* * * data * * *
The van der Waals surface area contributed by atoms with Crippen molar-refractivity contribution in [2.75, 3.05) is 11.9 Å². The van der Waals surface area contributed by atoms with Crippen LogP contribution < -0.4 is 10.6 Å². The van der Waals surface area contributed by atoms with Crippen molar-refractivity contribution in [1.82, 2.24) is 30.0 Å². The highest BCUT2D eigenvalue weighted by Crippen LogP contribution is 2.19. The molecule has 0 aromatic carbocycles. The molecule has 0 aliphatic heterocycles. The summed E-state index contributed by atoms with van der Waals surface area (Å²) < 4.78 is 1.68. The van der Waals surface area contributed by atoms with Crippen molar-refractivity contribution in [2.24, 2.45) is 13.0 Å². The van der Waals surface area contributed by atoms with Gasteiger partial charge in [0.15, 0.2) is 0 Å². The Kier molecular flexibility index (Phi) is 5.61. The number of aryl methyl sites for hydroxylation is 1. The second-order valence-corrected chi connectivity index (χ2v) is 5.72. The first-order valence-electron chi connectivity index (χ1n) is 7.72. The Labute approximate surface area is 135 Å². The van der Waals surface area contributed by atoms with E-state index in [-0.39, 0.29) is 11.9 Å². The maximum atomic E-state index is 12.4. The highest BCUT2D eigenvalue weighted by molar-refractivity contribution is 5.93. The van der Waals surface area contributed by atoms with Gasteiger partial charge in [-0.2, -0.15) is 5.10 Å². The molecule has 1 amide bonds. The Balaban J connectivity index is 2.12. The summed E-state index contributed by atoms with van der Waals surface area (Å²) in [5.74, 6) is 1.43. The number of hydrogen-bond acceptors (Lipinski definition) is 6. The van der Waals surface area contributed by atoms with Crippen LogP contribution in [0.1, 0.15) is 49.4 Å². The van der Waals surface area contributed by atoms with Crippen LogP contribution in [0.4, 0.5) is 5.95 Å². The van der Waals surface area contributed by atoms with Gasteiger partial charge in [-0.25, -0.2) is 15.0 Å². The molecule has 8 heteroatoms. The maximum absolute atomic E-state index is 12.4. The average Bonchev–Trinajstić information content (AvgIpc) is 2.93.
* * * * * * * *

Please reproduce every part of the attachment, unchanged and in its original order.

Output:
The van der Waals surface area contributed by atoms with Crippen molar-refractivity contribution in [2.75, 3.05) is 11.9 Å². The van der Waals surface area contributed by atoms with Crippen LogP contribution < -0.4 is 10.6 Å². The van der Waals surface area contributed by atoms with Crippen molar-refractivity contribution in [1.82, 2.24) is 30.0 Å². The highest BCUT2D eigenvalue weighted by Crippen LogP contribution is 2.19. The molecule has 0 aromatic carbocycles. The molecule has 0 aliphatic heterocycles. The summed E-state index contributed by atoms with van der Waals surface area (Å²) < 4.78 is 1.68. The van der Waals surface area contributed by atoms with Crippen molar-refractivity contribution in [2.24, 2.45) is 13.0 Å². The van der Waals surface area contributed by atoms with Gasteiger partial charge in [0.15, 0.2) is 0 Å². The Kier molecular flexibility index (Phi) is 5.61. The number of aryl methyl sites for hydroxylation is 1. The second-order valence-corrected chi connectivity index (χ2v) is 5.72. The first-order valence-electron chi connectivity index (χ1n) is 7.72. The Labute approximate surface area is 135 Å². The van der Waals surface area contributed by atoms with E-state index in [-0.39, 0.29) is 11.9 Å². The maximum atomic E-state index is 12.4. The highest BCUT2D eigenvalue weighted by molar-refractivity contribution is 5.93. The van der Waals surface area contributed by atoms with Gasteiger partial charge in [-0.2, -0.15) is 5.10 Å². The molecule has 1 amide bonds. The Balaban J connectivity index is 2.12. The summed E-state index contributed by atoms with van der Waals surface area (Å²) in [5.74, 6) is 1.43. The number of hydrogen-bond acceptors (Lipinski definition) is 6. The van der Waals surface area contributed by atoms with Crippen LogP contribution in [0.1, 0.15) is 49.4 Å². The van der Waals surface area contributed by atoms with Crippen LogP contribution in [0.4, 0.5) is 5.95 Å². The van der Waals surface area contributed by atoms with Gasteiger partial charge in [-0.25, -0.2) is 15.0 Å². The molecule has 8 heteroatoms. The maximum absolute atomic E-state index is 12.4. The average Bonchev–Trinajstić information content (AvgIpc) is 2.93.